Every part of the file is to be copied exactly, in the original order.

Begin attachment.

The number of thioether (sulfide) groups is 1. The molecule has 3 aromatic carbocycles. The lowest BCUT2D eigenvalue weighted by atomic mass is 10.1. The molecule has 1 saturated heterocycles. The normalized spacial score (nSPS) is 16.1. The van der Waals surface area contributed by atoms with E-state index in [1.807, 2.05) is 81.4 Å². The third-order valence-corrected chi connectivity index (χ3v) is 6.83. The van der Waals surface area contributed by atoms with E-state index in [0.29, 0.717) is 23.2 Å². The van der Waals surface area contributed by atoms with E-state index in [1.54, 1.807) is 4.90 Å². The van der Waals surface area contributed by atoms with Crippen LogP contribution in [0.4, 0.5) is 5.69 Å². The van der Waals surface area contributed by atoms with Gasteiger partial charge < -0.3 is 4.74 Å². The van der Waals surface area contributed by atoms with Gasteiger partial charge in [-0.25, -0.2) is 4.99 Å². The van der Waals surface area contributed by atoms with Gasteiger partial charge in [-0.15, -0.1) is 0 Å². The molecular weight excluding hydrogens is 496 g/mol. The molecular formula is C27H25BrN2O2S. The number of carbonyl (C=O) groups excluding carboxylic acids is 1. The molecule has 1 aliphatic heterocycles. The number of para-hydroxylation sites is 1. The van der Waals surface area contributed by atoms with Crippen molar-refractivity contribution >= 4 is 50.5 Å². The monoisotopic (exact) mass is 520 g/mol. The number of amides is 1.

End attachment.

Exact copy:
The number of thioether (sulfide) groups is 1. The molecule has 3 aromatic carbocycles. The lowest BCUT2D eigenvalue weighted by atomic mass is 10.1. The molecule has 1 saturated heterocycles. The normalized spacial score (nSPS) is 16.1. The van der Waals surface area contributed by atoms with E-state index in [1.807, 2.05) is 81.4 Å². The third-order valence-corrected chi connectivity index (χ3v) is 6.83. The van der Waals surface area contributed by atoms with E-state index in [0.29, 0.717) is 23.2 Å². The van der Waals surface area contributed by atoms with E-state index in [1.54, 1.807) is 4.90 Å². The van der Waals surface area contributed by atoms with Crippen LogP contribution in [0.4, 0.5) is 5.69 Å². The van der Waals surface area contributed by atoms with Gasteiger partial charge < -0.3 is 4.74 Å². The van der Waals surface area contributed by atoms with Gasteiger partial charge in [-0.25, -0.2) is 4.99 Å². The van der Waals surface area contributed by atoms with Gasteiger partial charge in [-0.15, -0.1) is 0 Å². The molecular weight excluding hydrogens is 496 g/mol. The molecular formula is C27H25BrN2O2S. The number of carbonyl (C=O) groups excluding carboxylic acids is 1. The molecule has 1 aliphatic heterocycles. The number of para-hydroxylation sites is 1. The van der Waals surface area contributed by atoms with Crippen molar-refractivity contribution >= 4 is 50.5 Å². The monoisotopic (exact) mass is 520 g/mol. The number of amides is 1.